Many of us are experiencing such discomfort right now. The temperature goes up, then down. The winter coat comes on, then off. When is spring coming? Have we outgrown winter yet? When can I go out and play? This is so uncomfortable!!!
Perhaps when the decision has to do with whether or not to grab that winter coat, the stakes are fairly low. But when you’re pondering leaving your job, going back to school, having another child, taking on some new role, starting a relationship, moving to a new home, making a career leap… well, the gains and losses feel quite significant then.
How do we know when is the right time to make a move? To grow in a new direction? To leave what we have come to know and spring into the next… unknown… uncharted… big big step?
When discomfort arises, I like to remind myself that it's natural. It's natural to feel agitated, restless, and uncomfortable. This is a feeling tone that pulsates with a desire for change, for growth, to blossom!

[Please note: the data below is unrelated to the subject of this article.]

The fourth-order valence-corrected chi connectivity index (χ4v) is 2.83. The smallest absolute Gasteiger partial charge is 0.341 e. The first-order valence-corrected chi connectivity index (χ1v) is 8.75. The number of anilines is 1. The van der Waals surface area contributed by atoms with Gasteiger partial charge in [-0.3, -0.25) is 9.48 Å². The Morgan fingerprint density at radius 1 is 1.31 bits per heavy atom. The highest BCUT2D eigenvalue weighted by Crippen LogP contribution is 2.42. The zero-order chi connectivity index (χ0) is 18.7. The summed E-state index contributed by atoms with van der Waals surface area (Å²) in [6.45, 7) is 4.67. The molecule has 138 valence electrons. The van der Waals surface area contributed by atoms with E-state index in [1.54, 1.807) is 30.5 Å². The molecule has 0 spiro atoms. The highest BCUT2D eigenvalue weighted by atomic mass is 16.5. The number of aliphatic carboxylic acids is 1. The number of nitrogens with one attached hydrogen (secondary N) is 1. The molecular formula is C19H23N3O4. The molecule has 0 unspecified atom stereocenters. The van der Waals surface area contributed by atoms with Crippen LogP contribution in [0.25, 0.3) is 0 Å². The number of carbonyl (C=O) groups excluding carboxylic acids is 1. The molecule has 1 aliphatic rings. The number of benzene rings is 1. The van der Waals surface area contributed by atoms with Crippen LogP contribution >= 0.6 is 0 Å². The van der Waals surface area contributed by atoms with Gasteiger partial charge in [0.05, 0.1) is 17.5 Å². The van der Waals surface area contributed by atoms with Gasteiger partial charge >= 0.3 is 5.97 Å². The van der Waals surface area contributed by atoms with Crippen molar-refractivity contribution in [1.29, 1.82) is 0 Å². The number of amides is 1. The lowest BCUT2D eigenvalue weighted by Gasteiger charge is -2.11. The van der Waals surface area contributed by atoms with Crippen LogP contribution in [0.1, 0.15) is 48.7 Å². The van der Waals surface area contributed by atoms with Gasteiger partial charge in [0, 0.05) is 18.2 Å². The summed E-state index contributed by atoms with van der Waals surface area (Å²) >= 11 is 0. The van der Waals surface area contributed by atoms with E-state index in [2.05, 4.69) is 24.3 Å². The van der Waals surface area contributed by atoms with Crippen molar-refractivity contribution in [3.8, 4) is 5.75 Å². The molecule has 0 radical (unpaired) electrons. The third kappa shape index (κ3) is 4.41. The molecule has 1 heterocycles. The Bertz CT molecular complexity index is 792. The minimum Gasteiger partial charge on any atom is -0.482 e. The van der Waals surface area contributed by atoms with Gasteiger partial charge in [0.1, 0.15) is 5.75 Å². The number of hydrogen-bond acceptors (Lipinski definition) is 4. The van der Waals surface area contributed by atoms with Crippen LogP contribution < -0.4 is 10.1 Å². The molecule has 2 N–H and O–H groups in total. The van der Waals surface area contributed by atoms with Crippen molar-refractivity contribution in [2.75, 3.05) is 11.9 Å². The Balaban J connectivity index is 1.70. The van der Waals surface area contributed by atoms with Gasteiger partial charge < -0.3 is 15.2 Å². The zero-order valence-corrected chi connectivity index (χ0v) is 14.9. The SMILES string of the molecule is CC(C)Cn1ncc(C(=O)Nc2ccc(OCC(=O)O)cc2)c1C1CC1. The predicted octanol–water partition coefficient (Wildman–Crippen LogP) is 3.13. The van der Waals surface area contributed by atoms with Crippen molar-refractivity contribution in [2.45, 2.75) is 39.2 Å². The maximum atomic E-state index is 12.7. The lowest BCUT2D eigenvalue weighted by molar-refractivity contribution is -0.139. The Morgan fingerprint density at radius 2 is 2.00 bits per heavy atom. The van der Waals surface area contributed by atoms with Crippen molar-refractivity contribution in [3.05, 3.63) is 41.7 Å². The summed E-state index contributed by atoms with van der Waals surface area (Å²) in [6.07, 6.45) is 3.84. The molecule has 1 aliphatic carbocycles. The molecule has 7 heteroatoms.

So next time you notice discomfort, sit with it for a moment if you can. Tell the feeling you wish to know what it’s about. Ask it, “What vision would you like to share with me? What decision do you wish for me to make? What action are you pointing me to?” Listen intently and together you may find exactly when and how you grow.
May discomfort reveal to you the unfolding of your greatness,
-- Shira Oz-Sinai